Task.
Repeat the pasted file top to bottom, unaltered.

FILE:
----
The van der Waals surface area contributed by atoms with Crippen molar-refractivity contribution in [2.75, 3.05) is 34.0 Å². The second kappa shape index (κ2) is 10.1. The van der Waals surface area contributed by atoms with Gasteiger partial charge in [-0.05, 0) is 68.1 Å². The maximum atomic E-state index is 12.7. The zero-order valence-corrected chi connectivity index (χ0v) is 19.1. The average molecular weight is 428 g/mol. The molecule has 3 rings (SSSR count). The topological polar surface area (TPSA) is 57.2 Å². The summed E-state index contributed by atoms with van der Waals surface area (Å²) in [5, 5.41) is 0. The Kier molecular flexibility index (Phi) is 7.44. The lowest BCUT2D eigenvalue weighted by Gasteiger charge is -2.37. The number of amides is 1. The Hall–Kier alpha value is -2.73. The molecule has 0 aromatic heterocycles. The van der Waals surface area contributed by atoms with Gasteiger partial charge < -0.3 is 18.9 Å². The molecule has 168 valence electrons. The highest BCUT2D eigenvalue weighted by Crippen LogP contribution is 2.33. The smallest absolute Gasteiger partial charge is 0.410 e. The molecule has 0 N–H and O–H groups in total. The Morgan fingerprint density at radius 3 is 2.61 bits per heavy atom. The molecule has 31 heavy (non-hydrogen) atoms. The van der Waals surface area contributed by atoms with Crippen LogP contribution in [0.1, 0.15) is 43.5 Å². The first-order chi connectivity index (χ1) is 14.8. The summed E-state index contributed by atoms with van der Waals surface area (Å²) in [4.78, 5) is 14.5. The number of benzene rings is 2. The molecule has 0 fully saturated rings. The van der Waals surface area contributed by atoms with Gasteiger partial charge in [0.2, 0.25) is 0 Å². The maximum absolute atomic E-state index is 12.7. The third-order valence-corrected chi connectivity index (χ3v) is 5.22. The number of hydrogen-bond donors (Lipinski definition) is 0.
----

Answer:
The van der Waals surface area contributed by atoms with Crippen molar-refractivity contribution in [2.75, 3.05) is 34.0 Å². The second kappa shape index (κ2) is 10.1. The van der Waals surface area contributed by atoms with Gasteiger partial charge in [-0.05, 0) is 68.1 Å². The maximum atomic E-state index is 12.7. The zero-order valence-corrected chi connectivity index (χ0v) is 19.1. The average molecular weight is 428 g/mol. The molecule has 3 rings (SSSR count). The topological polar surface area (TPSA) is 57.2 Å². The summed E-state index contributed by atoms with van der Waals surface area (Å²) in [5, 5.41) is 0. The Kier molecular flexibility index (Phi) is 7.44. The lowest BCUT2D eigenvalue weighted by Gasteiger charge is -2.37. The number of amides is 1. The Hall–Kier alpha value is -2.73. The molecule has 0 aromatic heterocycles. The van der Waals surface area contributed by atoms with Gasteiger partial charge < -0.3 is 18.9 Å². The molecule has 168 valence electrons. The highest BCUT2D eigenvalue weighted by Crippen LogP contribution is 2.33. The smallest absolute Gasteiger partial charge is 0.410 e. The molecule has 0 N–H and O–H groups in total. The Morgan fingerprint density at radius 3 is 2.61 bits per heavy atom. The molecule has 31 heavy (non-hydrogen) atoms. The van der Waals surface area contributed by atoms with Crippen LogP contribution in [0.1, 0.15) is 43.5 Å². The first-order chi connectivity index (χ1) is 14.8. The summed E-state index contributed by atoms with van der Waals surface area (Å²) in [4.78, 5) is 14.5. The number of benzene rings is 2. The molecule has 0 fully saturated rings. The van der Waals surface area contributed by atoms with Gasteiger partial charge in [0.2, 0.25) is 0 Å². The maximum absolute atomic E-state index is 12.7. The third-order valence-corrected chi connectivity index (χ3v) is 5.22. The number of hydrogen-bond donors (Lipinski definition) is 0.